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An Analysis of the Blood Type Diet

I have recently seen a wee bit of a resurgence of people asking questions, and generally talking about eating a specific way due to their blood type, so I wanted to address the scientific soundness of the ‘Blood Type Diet’.

Disclaimer: I am an O-Positive, or a “hunter”. Ironically this should mean that I survive pretty much off meats and some vegetables, and my body doesn’t ‘do well’ on grains, legumes, or pulses. My diet consists of literally NO animal products, and a shit load of grains and legumes. According to this diet, I should be a combination of dead, limp, and lethargic. But oh well, moving on…

The largest proponent of the Blood Type Diet is “Dr.” Peter D’adamo. The only reason I have put quotations around his Doctorate title, is because he holds a PhD in Naturopathy. Regardless of your views on the effectiveness of Naturopathy, he is not somebody who has significant background into human nutrition or biochemistry, and is not someone to be looked at for any reference on the ideal way to nutrient your body.

So; The Blood Type Diet claims that certain proteins (called antigens) on the surface of red blood cells, indicate a persons dietary needs. It claims people with O, B and AB blood types must eat animal meat, and avoid many other foods in order to be healthy. It also claims that eating outside of this diet will result in lectins (carbohydrate binding proteins), therefore causing red blood cell agglutination (“clumping”) and increased incidence of pretty much all diseases..

Since the first Blood Type Diet ‘bible’ – Eat Right 4 Your Type was released in 1996, thousands of scientists have tried to substantiate this claim with population analyses of thousands of people across a huge range of ethnicities, and literally no one has found any evidence of clumping, or increased disease prevalence in people not following the Blood Type Diet (1, 2). There is also a considerable lack (as in, like, ZERO) of genuine clinical trials testing the diet in a laboratory setting, despite multiple claims by D’Adamo. His own trial, which has apparently lasted over 10 years now, has still not been published. Where is it bruh.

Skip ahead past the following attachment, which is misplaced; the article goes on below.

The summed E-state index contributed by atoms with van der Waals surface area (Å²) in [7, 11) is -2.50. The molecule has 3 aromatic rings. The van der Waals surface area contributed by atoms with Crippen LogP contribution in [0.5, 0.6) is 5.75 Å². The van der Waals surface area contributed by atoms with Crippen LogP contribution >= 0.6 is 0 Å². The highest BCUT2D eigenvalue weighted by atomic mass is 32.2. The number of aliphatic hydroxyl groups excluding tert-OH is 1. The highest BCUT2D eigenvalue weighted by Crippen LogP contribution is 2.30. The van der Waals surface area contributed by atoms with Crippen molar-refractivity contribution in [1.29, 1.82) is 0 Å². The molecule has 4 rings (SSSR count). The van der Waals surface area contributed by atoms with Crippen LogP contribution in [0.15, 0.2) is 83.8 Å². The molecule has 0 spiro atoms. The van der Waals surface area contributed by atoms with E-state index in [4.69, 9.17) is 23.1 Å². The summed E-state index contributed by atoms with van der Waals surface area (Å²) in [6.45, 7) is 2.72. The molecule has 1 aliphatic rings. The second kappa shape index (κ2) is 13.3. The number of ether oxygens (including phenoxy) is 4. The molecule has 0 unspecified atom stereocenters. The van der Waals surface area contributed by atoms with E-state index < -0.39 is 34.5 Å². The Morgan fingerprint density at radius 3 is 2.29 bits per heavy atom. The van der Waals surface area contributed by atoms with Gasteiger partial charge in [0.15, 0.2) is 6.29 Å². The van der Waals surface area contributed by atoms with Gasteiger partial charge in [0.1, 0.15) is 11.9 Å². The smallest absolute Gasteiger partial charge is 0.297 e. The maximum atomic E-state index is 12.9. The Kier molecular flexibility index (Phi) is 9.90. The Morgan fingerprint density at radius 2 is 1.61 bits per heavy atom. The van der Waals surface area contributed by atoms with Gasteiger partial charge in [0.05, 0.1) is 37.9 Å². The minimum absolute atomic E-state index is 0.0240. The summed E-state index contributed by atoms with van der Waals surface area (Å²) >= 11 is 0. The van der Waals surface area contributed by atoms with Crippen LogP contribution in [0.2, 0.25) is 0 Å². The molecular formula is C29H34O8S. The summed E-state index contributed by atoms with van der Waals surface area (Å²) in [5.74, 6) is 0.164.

The Diet claims that type O (me), is the ‘hunter’, and it is suggested that they eat heavy amounts of all meats, especially red meat, in order to prevent Red Blood Cell clumping and evidential disease and probs some death too. Interestingly enough the blood type O is found in highest prevalence across all ethnicities (does that mean I’m just a commoner?). Many countries show a vegetarian and vegan population of 8-10%,or higher. So it would be expected that subsequent statistics show increased Red Blood Cell clumping and incidence of diseases in vegan and vegetarian populations. But nah, my blood is actually pretty legit ay.

However studies show vegetarian and vegan diets lead to a decreased disease incidence (no shit, well, actually lots of really good quality shit), and increased health and life expectancy (3,4,5).